Now we have to 'Share' the Earth (March 1998)

PDM's Editor Neil McNaughton has spotted a newtrend in E&P Data Management, and jumps quickly on the Shared Earth Model bandwagon.

OK you know about data models. You know about objects. But that is all about to become old hat as E&P IT ploughs on with its continuous self re-invention. The buzz on everyone's lips today is the Shared Earth Model (SEM). The definition of the SEM is still "under construction" with many diverging views as to its implementation and scope. The basic idea is of a computerized model of the subsurface that works for all disciplines and at all scales of observation. How this is to be achieved is far from clear, but what are very much in evidence are the plethoric claims of business benefits that will accrue once the SEM is adopted.

SEM - old stuff?

Now those poor guys in the product development group have to translate this pie-in-the-sky stuff into rubber-meets-the-road code. The problem before them is that the multifarious models in existence at the present time (seismic, geological, reservoir, financial and the rest) are not going to be knocked into one just by thinking that this would be a neat thing to do. So they have taken a quick shifty around the wish list of their clients and come up with a few inadequacies in current modeling efforts. Thus the grand scheme of industry - wide revolution through a SEM actually boils down to the following rather prosaic enhancements

We need to be able to handle more arbitrary geometries than current tools will allow

Models should allow better handling of time variant data - particularly in the production area

Uncertainty in all measurements should be stored along with the data and 'propagated' throughout the model.

I predict that this latter requirement will probably need some toning down before it becomes widespread. Can you imagine what would happen when every 100 mmbbl prospect you present to management comes with a reserve estimate of plus 0 to minus 100 mmbbl?

The URGENT project described elsewhere in this issue came up with a very high level description of the SEM. This encapsulates trendy Business Process Reengineering (BPR) concepts into a wish-list of SEM functionality. Meanwhile, although Landmark will use the SEM to breath both BPR and revolution in the whitespace into their product line, they are essentially in the geometry camp - with their adoption of the GoCad engine. In another corner of the forest, GeoQuest have gone to a different supplier, XoX (pronounced "socks") for their geometrical extensions.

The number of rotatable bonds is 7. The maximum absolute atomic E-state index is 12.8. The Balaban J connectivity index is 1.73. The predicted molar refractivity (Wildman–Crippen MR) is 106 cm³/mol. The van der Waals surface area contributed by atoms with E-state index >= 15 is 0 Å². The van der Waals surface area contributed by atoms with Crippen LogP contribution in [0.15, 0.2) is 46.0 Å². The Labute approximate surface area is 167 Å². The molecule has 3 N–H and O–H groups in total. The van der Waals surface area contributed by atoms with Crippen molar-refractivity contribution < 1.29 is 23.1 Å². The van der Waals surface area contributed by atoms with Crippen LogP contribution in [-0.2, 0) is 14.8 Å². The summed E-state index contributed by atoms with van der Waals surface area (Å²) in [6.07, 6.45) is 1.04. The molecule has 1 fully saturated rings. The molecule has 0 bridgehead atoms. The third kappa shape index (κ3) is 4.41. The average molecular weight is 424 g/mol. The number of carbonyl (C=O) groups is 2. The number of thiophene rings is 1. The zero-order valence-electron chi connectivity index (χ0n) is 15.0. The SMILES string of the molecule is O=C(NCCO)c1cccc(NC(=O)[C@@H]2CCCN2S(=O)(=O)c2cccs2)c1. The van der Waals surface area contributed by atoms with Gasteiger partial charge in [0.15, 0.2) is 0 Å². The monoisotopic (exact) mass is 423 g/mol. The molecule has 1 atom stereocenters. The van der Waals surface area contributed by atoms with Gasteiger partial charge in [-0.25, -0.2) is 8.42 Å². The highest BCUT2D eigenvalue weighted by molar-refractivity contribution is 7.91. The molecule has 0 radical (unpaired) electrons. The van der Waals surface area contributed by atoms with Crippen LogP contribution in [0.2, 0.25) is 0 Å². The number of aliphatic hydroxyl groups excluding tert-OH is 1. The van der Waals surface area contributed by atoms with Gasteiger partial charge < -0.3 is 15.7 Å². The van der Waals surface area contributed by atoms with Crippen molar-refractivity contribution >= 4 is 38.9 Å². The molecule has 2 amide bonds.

Interop death-knell?

So the battle lines are drawn up in what seems like a desperate attempt to avoid interoperability at all costs. What better way to ensure that systems will never co-operate than by deciding that the SEM is to be the focus of all future development and then for everyone to go for different kernel technologies. Of course it takes two not to tango - and there are other issues at stake here. But the behavior of both major vendors in the SEM area is yet another demonstration of competition before cooperation. Users should be aware of this and think through the implications of two or more SEM environments. It could impact your business in a fairly costly manner. Even if you intend to go for a single supplier solution, you will have problems trading data and interpretations with partners.

Wild card

A wild-card in the SEM debate has to be the growing functionality of generic 3D technology such as that announced by ESRI (see article in this issue). As GIS functionality encroaches on the world of the SEM we may be heading for yet another clash of technologies. This may lead to future data management problems as users define their data set in the GIS and then try to load the SEM. This is an old story - where do you draw the line between browsing and management, and the actual use of data? Maybe it is not too late for interested parties to make a stand here. For a little directivity from buyers as to what the SEM should be and in particular, if we are to share the SEM, then it should be shareable between software from all vendors. The "buy not build" philosophy should not be confused with a hands off attitude towards standards organization activity. Major vendors do not have interoperability at the top of their agendas. Only directivity from oils will move this one along.

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